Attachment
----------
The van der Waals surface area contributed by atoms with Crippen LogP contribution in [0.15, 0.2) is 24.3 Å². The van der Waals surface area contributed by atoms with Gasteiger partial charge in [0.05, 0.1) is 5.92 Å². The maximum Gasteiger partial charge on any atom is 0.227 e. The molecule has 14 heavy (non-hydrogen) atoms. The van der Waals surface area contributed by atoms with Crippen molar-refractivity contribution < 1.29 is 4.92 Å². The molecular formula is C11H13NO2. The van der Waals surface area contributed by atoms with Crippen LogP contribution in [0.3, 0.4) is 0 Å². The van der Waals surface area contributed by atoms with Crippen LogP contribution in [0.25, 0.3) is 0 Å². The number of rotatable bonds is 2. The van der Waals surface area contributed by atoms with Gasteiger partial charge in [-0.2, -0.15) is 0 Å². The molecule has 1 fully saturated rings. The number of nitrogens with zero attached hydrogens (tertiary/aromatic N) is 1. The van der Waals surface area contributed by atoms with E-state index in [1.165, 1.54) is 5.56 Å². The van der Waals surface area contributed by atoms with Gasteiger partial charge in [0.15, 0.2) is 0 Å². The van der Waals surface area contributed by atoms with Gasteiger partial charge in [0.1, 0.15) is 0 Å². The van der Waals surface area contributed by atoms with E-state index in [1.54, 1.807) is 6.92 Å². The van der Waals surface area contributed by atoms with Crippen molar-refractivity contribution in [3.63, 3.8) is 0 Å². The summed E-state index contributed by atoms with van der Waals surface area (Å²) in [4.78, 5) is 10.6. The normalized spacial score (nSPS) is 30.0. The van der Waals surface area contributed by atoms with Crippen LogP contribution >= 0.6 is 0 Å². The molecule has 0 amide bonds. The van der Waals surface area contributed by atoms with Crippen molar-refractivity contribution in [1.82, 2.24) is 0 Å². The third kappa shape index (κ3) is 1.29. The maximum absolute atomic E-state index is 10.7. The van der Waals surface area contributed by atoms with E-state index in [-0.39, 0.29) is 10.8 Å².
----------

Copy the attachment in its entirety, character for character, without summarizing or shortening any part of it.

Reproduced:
The van der Waals surface area contributed by atoms with Crippen LogP contribution in [0.15, 0.2) is 24.3 Å². The van der Waals surface area contributed by atoms with Gasteiger partial charge in [0.05, 0.1) is 5.92 Å². The maximum Gasteiger partial charge on any atom is 0.227 e. The molecule has 14 heavy (non-hydrogen) atoms. The van der Waals surface area contributed by atoms with Crippen molar-refractivity contribution < 1.29 is 4.92 Å². The molecular formula is C11H13NO2. The van der Waals surface area contributed by atoms with Crippen LogP contribution in [0.3, 0.4) is 0 Å². The van der Waals surface area contributed by atoms with Crippen LogP contribution in [0.25, 0.3) is 0 Å². The number of rotatable bonds is 2. The van der Waals surface area contributed by atoms with Gasteiger partial charge in [-0.2, -0.15) is 0 Å². The molecule has 1 fully saturated rings. The number of nitrogens with zero attached hydrogens (tertiary/aromatic N) is 1. The van der Waals surface area contributed by atoms with E-state index in [1.165, 1.54) is 5.56 Å². The van der Waals surface area contributed by atoms with Gasteiger partial charge in [0.15, 0.2) is 0 Å². The van der Waals surface area contributed by atoms with Gasteiger partial charge in [0.1, 0.15) is 0 Å². The van der Waals surface area contributed by atoms with E-state index in [1.54, 1.807) is 6.92 Å². The van der Waals surface area contributed by atoms with Crippen molar-refractivity contribution in [3.63, 3.8) is 0 Å². The summed E-state index contributed by atoms with van der Waals surface area (Å²) in [4.78, 5) is 10.6. The normalized spacial score (nSPS) is 30.0. The van der Waals surface area contributed by atoms with Crippen LogP contribution >= 0.6 is 0 Å². The molecule has 0 amide bonds. The van der Waals surface area contributed by atoms with Crippen molar-refractivity contribution in [1.82, 2.24) is 0 Å². The third kappa shape index (κ3) is 1.29. The maximum absolute atomic E-state index is 10.7. The van der Waals surface area contributed by atoms with E-state index in [-0.39, 0.29) is 10.8 Å².